Imaginary Awakenings Part I

So I have always wanted to create a series of connected artworks for a while. I usually start on the first illustration in whatever series I'm thinking of creating or get to the second one and lose interest after that. Back in early December I decided to take another stab at it and this time I wanted to focus less on characters like Disney villains, or Greek Gods and more on a specific idea or set of themes. Until recently most of my artwork focused on things that I thought looked cool. That was always the main idea, just to make something that was awesome looking, or beautiful or bad ass. Perhaps that's why these ideas of making a series never panned out for me, I didn't have enough conceptual scenery to chew on to keep myself interested.

Something that has fascinated me for a while is the concept of the singularity, the convergence of human consciousness and technology. I find the idea that one day we could be so inextricably linked to our technology so interesting. What does that world look like and what are the implications of such an occurrence? I decided that this idea was the one I really wanted to explore artistically. And that's what Kaku no Sekai no Sakura was born out of. That roughly translates to Cherry Blossoms of the Imaginary World in Japanese.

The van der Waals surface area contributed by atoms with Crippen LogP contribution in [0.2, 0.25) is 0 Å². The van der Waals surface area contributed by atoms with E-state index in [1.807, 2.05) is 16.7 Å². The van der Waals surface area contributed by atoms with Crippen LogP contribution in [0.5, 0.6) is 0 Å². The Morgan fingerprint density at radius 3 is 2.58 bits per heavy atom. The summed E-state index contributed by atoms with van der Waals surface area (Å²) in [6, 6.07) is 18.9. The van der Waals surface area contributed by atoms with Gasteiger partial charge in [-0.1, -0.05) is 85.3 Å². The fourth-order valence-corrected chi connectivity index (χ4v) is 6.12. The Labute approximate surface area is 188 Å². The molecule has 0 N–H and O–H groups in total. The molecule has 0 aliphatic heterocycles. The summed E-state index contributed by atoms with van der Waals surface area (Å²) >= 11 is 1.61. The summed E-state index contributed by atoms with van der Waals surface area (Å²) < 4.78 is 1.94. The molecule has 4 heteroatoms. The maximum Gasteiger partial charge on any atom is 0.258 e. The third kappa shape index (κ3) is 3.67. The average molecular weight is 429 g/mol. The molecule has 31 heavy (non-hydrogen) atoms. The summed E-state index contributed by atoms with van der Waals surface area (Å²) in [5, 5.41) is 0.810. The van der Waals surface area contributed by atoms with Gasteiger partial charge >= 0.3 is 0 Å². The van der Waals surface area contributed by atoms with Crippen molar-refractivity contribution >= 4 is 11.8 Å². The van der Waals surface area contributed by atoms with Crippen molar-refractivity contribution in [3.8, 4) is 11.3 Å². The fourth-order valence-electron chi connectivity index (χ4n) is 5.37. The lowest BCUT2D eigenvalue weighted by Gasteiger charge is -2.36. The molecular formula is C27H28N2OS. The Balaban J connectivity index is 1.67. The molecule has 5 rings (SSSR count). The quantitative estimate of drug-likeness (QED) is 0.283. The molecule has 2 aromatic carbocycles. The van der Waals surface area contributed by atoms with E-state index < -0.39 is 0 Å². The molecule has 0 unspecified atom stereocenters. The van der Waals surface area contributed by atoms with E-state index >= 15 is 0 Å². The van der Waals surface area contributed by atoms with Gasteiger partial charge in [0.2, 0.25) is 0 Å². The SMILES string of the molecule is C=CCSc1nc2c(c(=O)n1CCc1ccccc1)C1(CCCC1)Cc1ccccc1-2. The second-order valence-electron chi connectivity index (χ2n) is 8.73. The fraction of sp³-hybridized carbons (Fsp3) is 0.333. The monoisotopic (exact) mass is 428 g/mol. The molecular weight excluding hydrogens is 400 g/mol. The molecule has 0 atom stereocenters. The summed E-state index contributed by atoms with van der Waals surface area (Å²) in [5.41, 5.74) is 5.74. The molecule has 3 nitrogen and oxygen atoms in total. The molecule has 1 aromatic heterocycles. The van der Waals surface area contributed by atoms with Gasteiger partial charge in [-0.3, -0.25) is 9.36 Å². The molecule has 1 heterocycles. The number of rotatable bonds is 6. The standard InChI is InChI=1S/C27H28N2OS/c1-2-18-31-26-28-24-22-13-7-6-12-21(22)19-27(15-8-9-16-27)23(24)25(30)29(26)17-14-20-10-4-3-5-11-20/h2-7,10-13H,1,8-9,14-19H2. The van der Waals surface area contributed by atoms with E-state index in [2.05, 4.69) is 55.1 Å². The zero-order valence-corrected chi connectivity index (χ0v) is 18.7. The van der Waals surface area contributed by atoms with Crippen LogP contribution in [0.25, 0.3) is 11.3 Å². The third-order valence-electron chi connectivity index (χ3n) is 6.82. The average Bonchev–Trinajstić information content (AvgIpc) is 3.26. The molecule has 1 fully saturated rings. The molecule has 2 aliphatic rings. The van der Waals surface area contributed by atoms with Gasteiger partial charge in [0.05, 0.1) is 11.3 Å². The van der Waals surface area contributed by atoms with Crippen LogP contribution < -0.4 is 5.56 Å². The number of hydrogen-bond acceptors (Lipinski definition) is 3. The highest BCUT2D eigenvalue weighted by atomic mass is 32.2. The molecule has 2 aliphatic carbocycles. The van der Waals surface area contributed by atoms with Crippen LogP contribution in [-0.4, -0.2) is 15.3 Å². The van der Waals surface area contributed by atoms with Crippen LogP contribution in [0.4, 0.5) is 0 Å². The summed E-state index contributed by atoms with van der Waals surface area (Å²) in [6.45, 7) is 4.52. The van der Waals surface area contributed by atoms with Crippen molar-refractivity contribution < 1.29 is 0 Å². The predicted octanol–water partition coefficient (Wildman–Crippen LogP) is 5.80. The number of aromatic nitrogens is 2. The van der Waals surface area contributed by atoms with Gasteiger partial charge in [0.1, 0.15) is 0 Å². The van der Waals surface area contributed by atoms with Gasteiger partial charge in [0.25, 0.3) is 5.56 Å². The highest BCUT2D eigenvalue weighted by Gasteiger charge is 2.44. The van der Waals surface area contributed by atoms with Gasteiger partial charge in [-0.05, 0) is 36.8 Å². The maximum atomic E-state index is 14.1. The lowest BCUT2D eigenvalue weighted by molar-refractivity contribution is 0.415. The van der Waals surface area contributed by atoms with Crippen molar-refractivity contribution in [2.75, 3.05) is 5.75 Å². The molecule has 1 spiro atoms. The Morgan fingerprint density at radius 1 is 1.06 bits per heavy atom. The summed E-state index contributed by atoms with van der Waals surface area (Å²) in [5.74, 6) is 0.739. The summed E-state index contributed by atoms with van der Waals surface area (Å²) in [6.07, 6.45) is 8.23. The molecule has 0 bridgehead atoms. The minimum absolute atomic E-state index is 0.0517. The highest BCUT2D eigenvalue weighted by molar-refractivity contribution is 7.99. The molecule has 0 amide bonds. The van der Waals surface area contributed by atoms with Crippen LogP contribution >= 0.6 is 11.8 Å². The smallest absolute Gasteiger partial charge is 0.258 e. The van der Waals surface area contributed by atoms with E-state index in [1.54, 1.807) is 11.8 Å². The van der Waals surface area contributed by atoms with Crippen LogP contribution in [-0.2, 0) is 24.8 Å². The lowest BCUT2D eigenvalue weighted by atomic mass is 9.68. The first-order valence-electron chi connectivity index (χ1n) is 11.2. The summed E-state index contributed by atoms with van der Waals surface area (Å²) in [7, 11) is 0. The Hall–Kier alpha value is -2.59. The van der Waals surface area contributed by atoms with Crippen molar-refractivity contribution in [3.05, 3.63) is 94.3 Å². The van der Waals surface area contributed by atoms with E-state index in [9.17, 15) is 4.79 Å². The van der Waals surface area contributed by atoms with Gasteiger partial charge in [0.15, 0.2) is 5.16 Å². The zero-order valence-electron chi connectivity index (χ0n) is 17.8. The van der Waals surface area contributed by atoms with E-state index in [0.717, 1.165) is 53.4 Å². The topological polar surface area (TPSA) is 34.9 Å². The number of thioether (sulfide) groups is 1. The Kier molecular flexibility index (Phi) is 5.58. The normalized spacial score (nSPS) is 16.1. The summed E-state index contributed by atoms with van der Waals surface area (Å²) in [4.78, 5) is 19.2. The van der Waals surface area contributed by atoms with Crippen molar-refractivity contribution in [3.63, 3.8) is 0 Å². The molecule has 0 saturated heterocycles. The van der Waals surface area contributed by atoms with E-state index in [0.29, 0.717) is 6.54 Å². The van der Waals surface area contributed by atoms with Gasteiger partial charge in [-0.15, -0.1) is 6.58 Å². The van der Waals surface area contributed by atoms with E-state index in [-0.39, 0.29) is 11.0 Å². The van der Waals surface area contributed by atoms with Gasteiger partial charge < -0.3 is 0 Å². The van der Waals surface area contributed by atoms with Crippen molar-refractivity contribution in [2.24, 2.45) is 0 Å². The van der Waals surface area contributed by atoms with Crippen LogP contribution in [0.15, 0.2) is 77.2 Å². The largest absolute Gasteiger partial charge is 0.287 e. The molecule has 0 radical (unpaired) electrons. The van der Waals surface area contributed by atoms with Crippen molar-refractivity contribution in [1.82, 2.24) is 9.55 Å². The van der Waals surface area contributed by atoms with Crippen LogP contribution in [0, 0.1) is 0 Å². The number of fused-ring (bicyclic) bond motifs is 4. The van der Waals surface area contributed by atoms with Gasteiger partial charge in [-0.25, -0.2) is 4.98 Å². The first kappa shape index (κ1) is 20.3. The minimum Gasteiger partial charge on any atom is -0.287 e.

I had nightmares about flower petals for weeks while working on this!

I had nightmares about flower petals for weeks while working on this!

I had never attempted this in Photoshop. It's very simple but very annoying to make look decent.

I had never attempted this in Photoshop. It's very simple but very annoying to make look decent.

The concept for this illustration was pretty simple since it's the first entry of this series. A Japanese girl dressed in a traditional kimono, who is not quite human, existing in an imaginary world. The idea was to mix elements true to life with obvious digital elements like the circuitry on her face, her eyes, the symbol on her forehead, and the breaks in the image showing the sterile reality underneath the highly details work. Thematically I didn't want to be overly ambitious, but technically this was at the time my most labored illustration with the most detail I have ever attempted. I got to try out a lot of different techniques, many that wont be noticed at first glance like the designs in her eyes or my attempt at replicating a traditional Japanese ink painting in the background. But overall I think it's a good first step for this series. It's a simple concept that I enjoyed exploring. The other entries in the series get a bit more elaborate as I delve further down this rabbit hole, but I'll save that for another day.